County could open thousands of acres for development
Spokane County commissioners are poised to open raw land for new development, a boon for housing speculators.
But the expansion could come with significant public costs. The county’s own draft environmental impact statement found that providing services to the expanded urban area would cost nearly $1 billion for new schools, parks, libraries and police protection. Those estimates don’t include the cost of road improvements, fire protection, and utility extensions and upgrades.
Residents will get a chance this week to comment on the wide-ranging expansion of the county’s urban footprint. A public hearing is set for 5:30 p.m. Wednesday in the county Public Works Building, 1026 W. Broadway Ave.
Commissioners are basing the expansion on optimistic projections that the county will grow from 480,000 residents today to 612,000 by 2031.
Options under consideration would add nearly 6,000 acres of land for suburban-style subdivisions and 1,000 acres for commercial and industrial use.
Many of the areas under consideration are currently held in parcels of 10 to 20 acres or larger. Land speculators have amassed larger holdings in some locations and are waiting for an urban growth designation so they can subdivide the property to as many as six homes per acre.
The state of Washington has come out against the proposals, as have environmentalists.
“We are concerned that the county is considering significant expansions to the urban growth area despite a clear showing that new land is unneeded,” Dave Anderson, the state’s eastern regional manager for growth management services, said in a letter to commissioners.
Kitty Klitzke, Eastern Washington director for Futurewise, a public interest group focused on growth-management issues, said she believes that the commissioners are trying to satisfy a segment of the community that is invested in outward expansion.
The commissioners, she said, “feel more and more pressure as years go by to change this land for developers.”
Some of the areas under consideration are included in the proposal because the landowners asked for urban designation.
Futurewise is arguing that there is sufficient undeveloped land within the current urban area to allow for population growth.
The public ends up subsidizing the development through taxes and utility rates needed to provide public services, she said.
Futurewise expects to appeal any expansion of the growth area. Klitzke said she believes the organization stands a good chance of winning the appeal.
But state law would allow developers to submit preliminary plats during the appeal process and develop those plats even if the boundary expansion is later overturned, Klitzke said.
Commissioners say the new land is needed, in part, because residents like new subdivisions. Such expansion is also considered economic growth.
“The law says we are supposed to accommodate population in a reasonable manner” for the next 20 years, Commissioner Todd Mielke said.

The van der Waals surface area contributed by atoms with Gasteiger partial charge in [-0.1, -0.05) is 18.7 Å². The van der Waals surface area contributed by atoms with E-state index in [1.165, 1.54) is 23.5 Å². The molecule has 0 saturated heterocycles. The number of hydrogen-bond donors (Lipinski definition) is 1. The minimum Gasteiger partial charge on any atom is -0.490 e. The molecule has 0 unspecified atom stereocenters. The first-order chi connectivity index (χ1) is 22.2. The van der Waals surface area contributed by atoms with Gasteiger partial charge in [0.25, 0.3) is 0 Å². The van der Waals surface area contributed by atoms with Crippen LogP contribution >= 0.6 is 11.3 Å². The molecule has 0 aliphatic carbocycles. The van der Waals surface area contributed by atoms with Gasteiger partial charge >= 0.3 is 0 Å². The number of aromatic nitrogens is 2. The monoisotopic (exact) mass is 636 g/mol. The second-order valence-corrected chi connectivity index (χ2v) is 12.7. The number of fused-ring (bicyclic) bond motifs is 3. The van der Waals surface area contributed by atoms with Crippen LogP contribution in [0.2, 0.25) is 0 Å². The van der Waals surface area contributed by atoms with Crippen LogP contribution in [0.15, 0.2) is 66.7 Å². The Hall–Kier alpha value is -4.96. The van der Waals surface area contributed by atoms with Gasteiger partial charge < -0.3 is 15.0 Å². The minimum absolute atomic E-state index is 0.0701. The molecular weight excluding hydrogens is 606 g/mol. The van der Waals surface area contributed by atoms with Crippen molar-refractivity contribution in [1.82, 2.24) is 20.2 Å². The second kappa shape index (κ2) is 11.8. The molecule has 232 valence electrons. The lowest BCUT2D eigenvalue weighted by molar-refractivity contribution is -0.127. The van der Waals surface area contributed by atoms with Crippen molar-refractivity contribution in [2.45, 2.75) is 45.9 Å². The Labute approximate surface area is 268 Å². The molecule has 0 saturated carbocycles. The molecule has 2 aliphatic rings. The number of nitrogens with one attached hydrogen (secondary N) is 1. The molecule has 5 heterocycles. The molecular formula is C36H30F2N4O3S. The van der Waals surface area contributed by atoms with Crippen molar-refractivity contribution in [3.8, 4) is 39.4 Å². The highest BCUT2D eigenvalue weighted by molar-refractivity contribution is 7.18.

Spokane City Councilwoman Amber Waldref said expansion of the urban growth area would put additional pressure on the city to extend services to the new developments.
“It’s not sustainable,” she said.
The Spokane Regional Transportation Council said the public will likely be asked to approve new transportation taxes to pay for local road expansions.
Several of the areas under consideration for urban designation would add traffic to Interstate 90 through Spokane Valley as well as connecting arterials such as Sullivan, Pines and Dishman-Mica roads.
A Washington State Department of Transportation planner said a more careful analysis would likely show “that significant new improvements will be needed to maintain the performance of the state transportation system.”
“Given the existing deficiencies both in Spokane County and throughout the state, we do not believe the funding for such improvements is likely,” said the planner, Greg Figg.
The areas proposed for expansion are scattered around the perimeter of the current urban growth area. Some of the larger ones are:
• The Monte Del Rey neighborhood north of Trent Avenue in Spokane Valley has undeveloped land that the owners want to use for new home plats, but Mielke said the addition there is likely to take in only the existing neighborhood and a few other parcels.
• Several areas near Saltese Flats southeast of Spokane Valley are already partly developed but have significant tracts that could hold new subdivisions. Central Valley School District has property that might be a new school site, and it wants to be able to extend sewer lines to it. State law says that sewers can only be extended inside the urban growth area.
• The Belle Terre neighborhood south of Spokane Valley also has large tracts that currently cannot be subdivided to six homes per acre, but expansion of the urban area would allow that.
• Glenrose Prairie southeast of Spokane has some chunks of land that could be developed at a greater density under the proposal. Residents there have resisted urban expansion for years.
• The Moran Prairie neighborhood south of 57th Avenue and Regal is a mix of subdivisions and large tracts. It is proposed for inclusion in the growth area. The county owns a 10-acre tract south of the Southside Aquatics Center.
• The area along U.S. Highway 2 in Mead would be included, although residents in subdivisions east of the highway are opposed to the change because it could force them to hook up to sewers in the future. Mielke said sewers are needed, including a connection to Mountainside Middle School along Day-Mount Spokane Road.
• A large swath of land between Airway Heights, Fairchild Air Force Base and Interstate 90 would be opened for new industrial development, partly as a lure to manufacturing facilities.